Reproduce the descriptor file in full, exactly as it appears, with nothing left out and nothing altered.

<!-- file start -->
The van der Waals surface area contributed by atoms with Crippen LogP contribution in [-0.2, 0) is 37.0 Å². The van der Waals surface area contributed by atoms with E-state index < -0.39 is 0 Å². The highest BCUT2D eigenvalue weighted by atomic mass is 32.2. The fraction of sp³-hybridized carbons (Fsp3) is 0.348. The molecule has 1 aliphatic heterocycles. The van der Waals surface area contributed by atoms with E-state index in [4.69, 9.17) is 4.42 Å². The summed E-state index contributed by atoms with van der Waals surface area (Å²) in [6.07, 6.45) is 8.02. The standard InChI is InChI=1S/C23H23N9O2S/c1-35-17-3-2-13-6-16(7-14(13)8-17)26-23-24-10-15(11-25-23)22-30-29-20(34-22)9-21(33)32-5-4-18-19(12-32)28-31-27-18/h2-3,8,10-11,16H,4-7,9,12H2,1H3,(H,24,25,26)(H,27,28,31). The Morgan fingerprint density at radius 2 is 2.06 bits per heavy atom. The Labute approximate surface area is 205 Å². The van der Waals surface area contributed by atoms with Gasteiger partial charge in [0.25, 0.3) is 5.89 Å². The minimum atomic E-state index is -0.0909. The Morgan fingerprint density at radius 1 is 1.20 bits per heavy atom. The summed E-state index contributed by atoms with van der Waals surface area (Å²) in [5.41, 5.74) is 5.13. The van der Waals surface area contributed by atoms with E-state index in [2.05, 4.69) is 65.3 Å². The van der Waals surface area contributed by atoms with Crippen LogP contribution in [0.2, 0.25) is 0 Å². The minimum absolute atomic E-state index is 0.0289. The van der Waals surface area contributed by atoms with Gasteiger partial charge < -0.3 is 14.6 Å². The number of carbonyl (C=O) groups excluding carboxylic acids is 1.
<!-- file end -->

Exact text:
The van der Waals surface area contributed by atoms with Crippen LogP contribution in [-0.2, 0) is 37.0 Å². The van der Waals surface area contributed by atoms with E-state index < -0.39 is 0 Å². The highest BCUT2D eigenvalue weighted by atomic mass is 32.2. The fraction of sp³-hybridized carbons (Fsp3) is 0.348. The molecule has 1 aliphatic heterocycles. The van der Waals surface area contributed by atoms with E-state index in [4.69, 9.17) is 4.42 Å². The summed E-state index contributed by atoms with van der Waals surface area (Å²) in [6.07, 6.45) is 8.02. The standard InChI is InChI=1S/C23H23N9O2S/c1-35-17-3-2-13-6-16(7-14(13)8-17)26-23-24-10-15(11-25-23)22-30-29-20(34-22)9-21(33)32-5-4-18-19(12-32)28-31-27-18/h2-3,8,10-11,16H,4-7,9,12H2,1H3,(H,24,25,26)(H,27,28,31). The Morgan fingerprint density at radius 2 is 2.06 bits per heavy atom. The Labute approximate surface area is 205 Å². The van der Waals surface area contributed by atoms with Gasteiger partial charge in [0.25, 0.3) is 5.89 Å². The minimum atomic E-state index is -0.0909. The Morgan fingerprint density at radius 1 is 1.20 bits per heavy atom. The summed E-state index contributed by atoms with van der Waals surface area (Å²) in [5.41, 5.74) is 5.13. The van der Waals surface area contributed by atoms with E-state index in [2.05, 4.69) is 65.3 Å². The van der Waals surface area contributed by atoms with Crippen LogP contribution in [0.2, 0.25) is 0 Å². The minimum absolute atomic E-state index is 0.0289. The van der Waals surface area contributed by atoms with Gasteiger partial charge < -0.3 is 14.6 Å². The number of carbonyl (C=O) groups excluding carboxylic acids is 1.